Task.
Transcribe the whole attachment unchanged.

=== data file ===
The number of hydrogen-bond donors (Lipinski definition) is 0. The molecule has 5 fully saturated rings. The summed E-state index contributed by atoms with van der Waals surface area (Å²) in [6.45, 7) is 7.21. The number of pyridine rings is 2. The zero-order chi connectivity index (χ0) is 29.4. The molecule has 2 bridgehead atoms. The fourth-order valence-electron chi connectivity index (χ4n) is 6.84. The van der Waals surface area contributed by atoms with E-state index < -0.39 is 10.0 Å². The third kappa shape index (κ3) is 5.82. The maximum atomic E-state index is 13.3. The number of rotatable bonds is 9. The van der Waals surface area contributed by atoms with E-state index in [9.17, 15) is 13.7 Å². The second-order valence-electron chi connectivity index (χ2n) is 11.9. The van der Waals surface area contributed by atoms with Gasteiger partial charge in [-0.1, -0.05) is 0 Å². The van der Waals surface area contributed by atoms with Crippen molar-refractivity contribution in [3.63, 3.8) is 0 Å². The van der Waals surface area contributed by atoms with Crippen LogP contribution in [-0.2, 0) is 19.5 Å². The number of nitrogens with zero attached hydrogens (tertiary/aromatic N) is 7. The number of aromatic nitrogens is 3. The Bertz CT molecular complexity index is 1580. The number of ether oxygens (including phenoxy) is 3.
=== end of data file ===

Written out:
The number of hydrogen-bond donors (Lipinski definition) is 0. The molecule has 5 fully saturated rings. The summed E-state index contributed by atoms with van der Waals surface area (Å²) in [6.45, 7) is 7.21. The number of pyridine rings is 2. The zero-order chi connectivity index (χ0) is 29.4. The molecule has 2 bridgehead atoms. The fourth-order valence-electron chi connectivity index (χ4n) is 6.84. The van der Waals surface area contributed by atoms with E-state index < -0.39 is 10.0 Å². The third kappa shape index (κ3) is 5.82. The maximum atomic E-state index is 13.3. The number of rotatable bonds is 9. The van der Waals surface area contributed by atoms with E-state index in [9.17, 15) is 13.7 Å². The second-order valence-electron chi connectivity index (χ2n) is 11.9. The van der Waals surface area contributed by atoms with Gasteiger partial charge in [-0.1, -0.05) is 0 Å². The van der Waals surface area contributed by atoms with Crippen molar-refractivity contribution in [3.63, 3.8) is 0 Å². The van der Waals surface area contributed by atoms with Crippen LogP contribution in [-0.2, 0) is 19.5 Å². The number of nitrogens with zero attached hydrogens (tertiary/aromatic N) is 7. The number of aromatic nitrogens is 3. The Bertz CT molecular complexity index is 1580. The number of ether oxygens (including phenoxy) is 3.